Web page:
1. We can develop the potential of individuals and communities - building self confidence, competence, life and social skills, health and well being and allowing real achievement through competitive success or qualification in coaching and leadership - where there may be opportunities for employment.
2. We can develop community identity and encourage collective effort by ‘Organising Around Enthusiasm’ for our sport. This is especially important in areas where the social and environmental infrastructure has decayed. We can help develop Community Pride and help achieve Community Cohesion.
3. We can develop positive links with the wider community - 'connecting with the mainstream' to use the terminology of the Policy Action Team (PAT 10) which related sport to Social Inclusion in the late 1990s. This may be through the Positive Futures programme initiated by the Home Office which is targeted at the most deprived wards in the country, or through partnership with the ‘Kickz’ Initiative of the Premier League which is administered through the Active Communities Network. Other partnerships, such as with SportsLeaders UK, may allow us to embed our training in their Community Sports Leadership programme.
4. We can link with the Education sector in partnerships with the national network of Specialist Sports Colleges through programmes like the Youth Sport Trust 'Living for Sport', which is targeted at potential excluded young people in school. Our sport can be used to offer support to young people who are not in Employment, Education or Training (NEET) in acquiring basic skills. Open College Network or ASDAN certification can offer routes to Inclusion through qualifications. The success of the GB Boxing Awards programme delivered in schools and community groups through the vehicle of Amateur Boxing in partnership with ASDAN offers a good working model.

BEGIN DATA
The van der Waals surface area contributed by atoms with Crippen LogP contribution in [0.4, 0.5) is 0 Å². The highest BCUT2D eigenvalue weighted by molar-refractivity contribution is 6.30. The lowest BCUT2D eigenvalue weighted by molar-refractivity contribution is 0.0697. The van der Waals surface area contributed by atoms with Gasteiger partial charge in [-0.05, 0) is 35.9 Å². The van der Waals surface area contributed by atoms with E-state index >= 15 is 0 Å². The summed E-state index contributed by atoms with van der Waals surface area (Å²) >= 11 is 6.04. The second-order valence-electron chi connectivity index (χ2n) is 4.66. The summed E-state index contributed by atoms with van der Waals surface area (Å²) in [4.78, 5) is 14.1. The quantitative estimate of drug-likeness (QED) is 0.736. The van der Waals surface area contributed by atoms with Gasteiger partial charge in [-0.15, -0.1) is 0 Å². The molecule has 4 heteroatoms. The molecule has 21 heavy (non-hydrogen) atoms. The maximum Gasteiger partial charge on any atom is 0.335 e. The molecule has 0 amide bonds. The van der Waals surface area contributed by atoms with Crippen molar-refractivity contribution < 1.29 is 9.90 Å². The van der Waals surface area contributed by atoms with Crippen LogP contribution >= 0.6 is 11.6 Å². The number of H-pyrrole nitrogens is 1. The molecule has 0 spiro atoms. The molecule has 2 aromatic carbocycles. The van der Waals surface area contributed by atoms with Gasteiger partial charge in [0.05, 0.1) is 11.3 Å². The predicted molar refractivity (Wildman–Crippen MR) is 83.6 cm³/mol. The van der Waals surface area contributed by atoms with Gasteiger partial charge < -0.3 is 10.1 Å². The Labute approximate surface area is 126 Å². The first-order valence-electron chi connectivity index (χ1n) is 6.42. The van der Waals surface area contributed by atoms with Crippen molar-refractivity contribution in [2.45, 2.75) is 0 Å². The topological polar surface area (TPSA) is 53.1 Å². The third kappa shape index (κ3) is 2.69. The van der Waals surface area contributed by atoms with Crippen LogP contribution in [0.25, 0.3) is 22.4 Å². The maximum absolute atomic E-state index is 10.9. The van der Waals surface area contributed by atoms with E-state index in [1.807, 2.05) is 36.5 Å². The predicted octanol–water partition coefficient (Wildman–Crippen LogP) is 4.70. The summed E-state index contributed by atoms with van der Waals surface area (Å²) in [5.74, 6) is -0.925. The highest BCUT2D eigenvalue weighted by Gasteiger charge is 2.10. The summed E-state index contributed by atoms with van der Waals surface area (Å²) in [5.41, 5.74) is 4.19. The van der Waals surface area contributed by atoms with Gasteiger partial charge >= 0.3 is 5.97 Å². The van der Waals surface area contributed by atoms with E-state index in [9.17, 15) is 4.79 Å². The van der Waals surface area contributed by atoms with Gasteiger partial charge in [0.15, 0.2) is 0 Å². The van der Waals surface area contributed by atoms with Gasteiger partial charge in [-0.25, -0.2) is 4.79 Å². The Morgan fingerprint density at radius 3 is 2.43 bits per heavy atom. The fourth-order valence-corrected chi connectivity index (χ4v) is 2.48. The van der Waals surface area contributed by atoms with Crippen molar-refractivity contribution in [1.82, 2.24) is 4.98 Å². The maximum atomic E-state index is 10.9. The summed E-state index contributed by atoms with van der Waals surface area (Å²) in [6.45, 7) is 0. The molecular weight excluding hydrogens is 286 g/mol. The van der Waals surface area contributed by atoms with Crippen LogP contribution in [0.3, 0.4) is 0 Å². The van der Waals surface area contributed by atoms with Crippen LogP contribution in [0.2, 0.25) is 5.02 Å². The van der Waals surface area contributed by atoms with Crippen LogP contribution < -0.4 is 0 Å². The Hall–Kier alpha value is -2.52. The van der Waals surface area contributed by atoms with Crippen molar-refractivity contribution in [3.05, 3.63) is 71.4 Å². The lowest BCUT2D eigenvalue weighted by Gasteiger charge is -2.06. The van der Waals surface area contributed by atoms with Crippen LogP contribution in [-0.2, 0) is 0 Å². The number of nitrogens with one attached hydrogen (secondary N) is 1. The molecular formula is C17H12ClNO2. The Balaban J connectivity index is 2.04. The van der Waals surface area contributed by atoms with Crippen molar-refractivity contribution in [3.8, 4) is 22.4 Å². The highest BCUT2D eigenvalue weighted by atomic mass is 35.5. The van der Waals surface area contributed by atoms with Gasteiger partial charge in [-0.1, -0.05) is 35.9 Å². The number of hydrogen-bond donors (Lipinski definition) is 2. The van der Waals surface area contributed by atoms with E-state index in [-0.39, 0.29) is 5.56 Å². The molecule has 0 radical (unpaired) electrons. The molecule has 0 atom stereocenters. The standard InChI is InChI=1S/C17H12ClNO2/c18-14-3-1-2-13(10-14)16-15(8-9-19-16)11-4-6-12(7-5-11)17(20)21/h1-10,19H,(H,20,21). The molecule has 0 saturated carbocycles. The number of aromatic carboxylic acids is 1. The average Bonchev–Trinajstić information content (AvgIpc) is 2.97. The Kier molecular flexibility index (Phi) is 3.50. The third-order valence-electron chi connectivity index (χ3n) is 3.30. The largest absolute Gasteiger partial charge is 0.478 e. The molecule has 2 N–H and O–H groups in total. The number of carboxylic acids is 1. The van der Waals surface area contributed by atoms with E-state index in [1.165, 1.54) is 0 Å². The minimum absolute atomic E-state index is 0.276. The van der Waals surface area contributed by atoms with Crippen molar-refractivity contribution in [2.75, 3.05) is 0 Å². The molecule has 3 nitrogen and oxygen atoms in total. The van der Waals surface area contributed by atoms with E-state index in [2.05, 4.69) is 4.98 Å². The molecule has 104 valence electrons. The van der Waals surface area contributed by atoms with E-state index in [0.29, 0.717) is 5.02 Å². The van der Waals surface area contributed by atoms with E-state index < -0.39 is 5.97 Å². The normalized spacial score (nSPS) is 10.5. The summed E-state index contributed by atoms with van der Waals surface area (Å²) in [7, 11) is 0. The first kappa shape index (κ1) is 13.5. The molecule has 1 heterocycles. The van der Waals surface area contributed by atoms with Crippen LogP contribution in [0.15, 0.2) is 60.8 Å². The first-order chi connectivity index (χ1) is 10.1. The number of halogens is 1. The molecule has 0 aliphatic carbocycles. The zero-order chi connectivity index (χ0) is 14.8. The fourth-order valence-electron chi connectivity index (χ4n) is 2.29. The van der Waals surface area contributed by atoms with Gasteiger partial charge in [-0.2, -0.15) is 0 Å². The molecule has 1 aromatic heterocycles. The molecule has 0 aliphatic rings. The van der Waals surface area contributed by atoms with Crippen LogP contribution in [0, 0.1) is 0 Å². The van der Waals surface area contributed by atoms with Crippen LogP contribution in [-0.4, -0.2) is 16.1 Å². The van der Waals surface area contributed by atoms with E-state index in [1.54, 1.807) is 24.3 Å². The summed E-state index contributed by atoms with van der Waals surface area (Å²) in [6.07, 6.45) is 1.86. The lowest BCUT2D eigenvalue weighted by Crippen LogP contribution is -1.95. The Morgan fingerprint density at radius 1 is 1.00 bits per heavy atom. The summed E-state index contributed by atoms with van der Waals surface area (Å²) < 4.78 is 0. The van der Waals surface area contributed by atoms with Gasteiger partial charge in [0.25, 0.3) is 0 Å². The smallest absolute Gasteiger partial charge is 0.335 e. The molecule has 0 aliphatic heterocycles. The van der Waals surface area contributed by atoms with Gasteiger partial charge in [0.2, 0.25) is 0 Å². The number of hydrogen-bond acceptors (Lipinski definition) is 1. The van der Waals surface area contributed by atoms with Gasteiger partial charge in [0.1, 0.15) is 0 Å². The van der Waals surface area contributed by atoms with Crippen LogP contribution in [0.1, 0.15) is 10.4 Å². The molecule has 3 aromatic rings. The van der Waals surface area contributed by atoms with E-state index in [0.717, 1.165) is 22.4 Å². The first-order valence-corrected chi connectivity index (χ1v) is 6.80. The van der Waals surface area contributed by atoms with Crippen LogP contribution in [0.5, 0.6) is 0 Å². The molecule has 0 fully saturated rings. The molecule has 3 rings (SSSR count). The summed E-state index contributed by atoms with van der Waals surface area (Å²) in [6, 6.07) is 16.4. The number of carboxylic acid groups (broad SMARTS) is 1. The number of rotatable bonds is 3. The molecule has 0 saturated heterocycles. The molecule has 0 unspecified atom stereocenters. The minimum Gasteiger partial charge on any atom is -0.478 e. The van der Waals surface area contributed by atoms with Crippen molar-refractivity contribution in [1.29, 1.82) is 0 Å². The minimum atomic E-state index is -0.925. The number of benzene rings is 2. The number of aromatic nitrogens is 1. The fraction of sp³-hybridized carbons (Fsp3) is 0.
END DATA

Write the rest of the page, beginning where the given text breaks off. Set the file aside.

5. Sport, including recreational weight training, is associated with growing industries, despite the economic downturn. Developing a sporting legacy following the 2012 Olympics provides a ‘once in a generation’ opportunity for British Weightlifting. Employment and entrepreneurial opportunities exist as well as rewarding volunteering opportunities - for young people as well as adults. Links with Community Enterprise for young people through vehicles like the Prince's Trust can be important in helping set up small businesses.
5. Our sport can lead to a ‘lifetime’ commitment where a variety of roles and levels of involvement can be adopted, from active participation through to coaching, officiating and administration. This provides a perfect vehicle to ‘Grow’ and ‘Sustain’ participation in our sport. Volunteering is at the heart of Weightlifting and is likely to remain so and the commitment to support and value volunteers as seen in the ‘V’ programme can be crucial in developing our sport, especially as part of the Olympic legacy.
Principles of Community Development to Achieve Social Inclusion through Sport:
The Policy Action Team (PAT 10) which was set up by government in 1997 to advise on good practice in addressing the Social Inclusion agenda through Sport Development set out a number of key principles which are still relevant today:
1. Diversity is to be valued - we have real ethnic and social diversity in Weightlifting. We need to build on this and celebrate it in marketing our sport to a wide variety of communities.